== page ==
By JANIE SOUTHARD
COLDWATER — When 16-year-old Adam Timmerman accompanied
his brother-in-law John Evans to Kentucky to jet ski on Lake
Cumberland in early August, he had no idea this would be the
trip where his knowledge of CPR would save a life.
Burton Jr. of Burnside, Ky., along with his father and another
man were bringing their boat in off the lake trying to beat
an approaching thunderstorm when Burton, 18, was struck by lightning.
“They were almost at the ramp when lightening hit (Burton)
in the shoulder and came out below his knee,” Timmerman
told The Daily Standard last week. “They got him on shore
and I think he was in shock. I knew for sure the guy doing CPR
on him was doing it wrong.”
Under the tremendous emotional strain, Burton’s father
was the one administering CPR.
“You could tell the dad was all shook up,” Adam
Timmerman joined forces with others at the scene and took over
the CPR operation which physicians later acknowledged saved
Adam said he didn’t feel nervous about the situation and
his CPR knowledge didn’t falter. He knew what to do and
he did it. He and a couple other guys spelled each other in
performing CPR for the five minutes or so it took the emergency
squad to arrive.
“At first you couldn’t tell if he was dead or alive.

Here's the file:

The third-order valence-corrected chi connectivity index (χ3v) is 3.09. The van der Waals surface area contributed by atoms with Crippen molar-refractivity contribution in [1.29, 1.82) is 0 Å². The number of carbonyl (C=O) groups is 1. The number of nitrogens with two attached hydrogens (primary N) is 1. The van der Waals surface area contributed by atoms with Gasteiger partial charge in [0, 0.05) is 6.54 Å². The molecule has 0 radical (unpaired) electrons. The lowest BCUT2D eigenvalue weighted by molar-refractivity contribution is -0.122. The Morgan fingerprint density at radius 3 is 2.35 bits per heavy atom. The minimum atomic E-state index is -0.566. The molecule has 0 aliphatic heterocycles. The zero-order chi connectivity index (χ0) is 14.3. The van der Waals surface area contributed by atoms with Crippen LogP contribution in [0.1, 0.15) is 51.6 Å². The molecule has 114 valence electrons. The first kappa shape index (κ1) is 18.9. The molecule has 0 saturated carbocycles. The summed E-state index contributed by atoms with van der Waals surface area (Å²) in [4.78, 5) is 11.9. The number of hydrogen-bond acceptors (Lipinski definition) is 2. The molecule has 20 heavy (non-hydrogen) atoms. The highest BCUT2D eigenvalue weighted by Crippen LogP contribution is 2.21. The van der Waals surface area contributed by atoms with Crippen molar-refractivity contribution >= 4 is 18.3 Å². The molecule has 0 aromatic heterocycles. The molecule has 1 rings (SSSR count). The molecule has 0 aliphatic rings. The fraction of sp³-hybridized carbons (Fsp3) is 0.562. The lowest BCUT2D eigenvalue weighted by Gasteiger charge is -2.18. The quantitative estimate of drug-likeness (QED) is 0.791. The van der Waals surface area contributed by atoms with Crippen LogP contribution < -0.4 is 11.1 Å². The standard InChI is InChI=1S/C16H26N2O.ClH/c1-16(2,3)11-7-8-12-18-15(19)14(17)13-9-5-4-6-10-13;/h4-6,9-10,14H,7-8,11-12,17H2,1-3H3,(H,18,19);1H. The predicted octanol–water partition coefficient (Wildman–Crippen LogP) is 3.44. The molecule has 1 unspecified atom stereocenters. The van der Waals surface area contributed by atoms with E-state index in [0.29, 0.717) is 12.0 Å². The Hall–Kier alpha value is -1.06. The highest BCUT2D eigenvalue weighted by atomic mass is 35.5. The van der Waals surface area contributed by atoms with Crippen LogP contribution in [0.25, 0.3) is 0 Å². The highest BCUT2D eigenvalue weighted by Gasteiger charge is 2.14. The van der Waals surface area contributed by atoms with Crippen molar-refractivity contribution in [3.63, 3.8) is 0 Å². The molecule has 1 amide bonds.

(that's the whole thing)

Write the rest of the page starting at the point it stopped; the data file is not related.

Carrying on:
Then there was a weak heart beat and he opened his eyes for
a couple seconds,” Adam said.
Timmerman was certified in CPR last May along with his freshman
class at Coldwater.
Deb Smith, Coldwater’s junior high health and phys. ed.
teacher, said the CPR certification classes have been taught
at the school for at least 25 years.
“The students are well versed (in CPR) when they leave.
The course is three weeks and the kids get an American Health
and Safety Certification. In fact, they don’t get out
of the course until they are certified,” Smith said last
Smith said she’s very proud of Adam, who was a group leader
in the certification course last spring. “He didn’t
panic and went straight into what he was trained to do,”
“Recognizing that the CPR was not being done properly
was a big thing in itself,” Smith continued.
Elizabeth Dick, a reporter for the Somerset (Ky.) Commonwealth
Journal, told The Daily Standard Monday that Burton, a Cincinnati
native, was released from the University of Kentucky Medical
Center’s burn unit in late August and was “apparently
doing well” at that time.
When he was taking the class last year, Timmerman said he thought
it would probably turn out to be something he’d never
“It just shows you can’t ever know what’s
going to happen. I’m glad I learned what to do,”